Agreement through contrast

''Fisherman's Flute heard over the Lake'' insinuates music into landscape painting in a provocative blending of two arts.

When the Chinese think of ''fishermen'' they think of the famous ''Fisherman's Song,'' known and well beloved since childhood. The song is always accopanied by the flute and is an ancient Taoist classic. Essentially slow, moody, and evocative, it includes dramatic contrast, both in tone and in pace, as does all Chinese music.

The ''Fisherman's Song'' describes the mountains and the water, contrasts which are also basic to Chinese landscape painting. It describes the mountain-water complex as the scholars' meeting place. It comments on ''fishing'' in the lake within view of a commanding mountain. It projects in music what Taoism and the ''mountain-water'' theory convey in Chinese landscape painting. (And it may well have been the inspiration for the Ch'iu Ying painting.)

When the Chinese think of ''fisherman,'' they think also of their historic and philosophic concept of ''fisherman.'' The ''fisherman,'' to the Chinese, is not merely a man out to catch fish. He is not an intellectual mediocrity; he is a profound scholar, deeply committed to poetry and philosophy, and to the Taoist concept of contrast - as is the Chinese landscape artist.

And finally, when the Chinese think of ''fisherman,'' they think also of the flute, which is the accompaniment to his eternal song. Made of bamboo, the Chinese flute presents one of the major symbols of Chinese literature, with its admonition of resiliency - bend like the bamboo with the winds of life and do fot break.

The fisherman and his flute take their place quite naturally in the painting by Ch'iu Ying (1494-1552) which very much duplicates the content of the song. The entire painting is full of contrast. We start with the overall composition, which is that of a ''shan-shui'' or ''mountain-water'' painting. We observe the strong delineation of the mountain in the foreground, together with the shadowed contour of its consort to the rear. We observe the fisherman, almost obscured by surrounding clumps of bamboo, in his open craft; and we note an audience of one in the foreground, sheltered by the overhanging roof of his gazebo.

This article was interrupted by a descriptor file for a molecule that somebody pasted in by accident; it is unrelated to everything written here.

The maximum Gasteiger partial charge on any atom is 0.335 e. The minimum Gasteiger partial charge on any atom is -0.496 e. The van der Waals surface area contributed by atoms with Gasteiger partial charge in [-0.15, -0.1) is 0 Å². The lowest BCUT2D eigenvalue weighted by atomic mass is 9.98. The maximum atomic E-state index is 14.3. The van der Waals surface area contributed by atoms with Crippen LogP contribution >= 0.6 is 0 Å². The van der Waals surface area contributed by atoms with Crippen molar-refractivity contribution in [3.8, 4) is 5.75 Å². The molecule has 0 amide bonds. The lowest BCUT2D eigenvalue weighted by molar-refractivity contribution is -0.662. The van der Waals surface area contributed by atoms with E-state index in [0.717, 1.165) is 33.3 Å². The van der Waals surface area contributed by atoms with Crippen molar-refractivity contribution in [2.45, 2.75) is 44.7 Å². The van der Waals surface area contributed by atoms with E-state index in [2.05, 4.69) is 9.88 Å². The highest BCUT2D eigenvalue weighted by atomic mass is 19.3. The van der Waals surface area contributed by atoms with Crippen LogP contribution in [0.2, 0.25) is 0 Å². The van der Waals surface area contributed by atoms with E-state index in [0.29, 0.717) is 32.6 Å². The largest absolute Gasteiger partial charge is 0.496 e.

This scene is a composition of diverse elements and finds its echo in the music which lilts over the lake. The scene which the scholar overlooks from his gazebo finds its parallel in the fisherman EQUALS scholar's world of sound - now soft, now strong, now high, now low. It is as though the sound of music underscores the scene.

I think that the Chinese arts of music and of landscape painting are rooted in the same ancient Taoist theories of nature and the complementary character of the opposites. They stem from the same source. The two scholars in the painting - one in the gazebo, the other in his boat - are both enjoying and praising the natural world: the former, in the visual sense; the latter, in the aural.

The two figures further coexist as illustrative of the Chinese penchant for pairs. One is performing; the other is appreciating. They applaud each other. But, though dynamically interrelated, it is the fisherman, more than the other scholar, who becomes the important figure in the painting and the one from whom the work derives its title. Without the fisherman, the picture would be another Chinese landscape painting. With it, it becomes an extraordinary work of art.

But it is not only the two scholars who combine to make a pair. It is also the two arts which are a pair. ''Fisherman's Flute heard over the Lake'' blends the art of music with the art of painting; and the two arts flower, even more fruitfully, in tandem.

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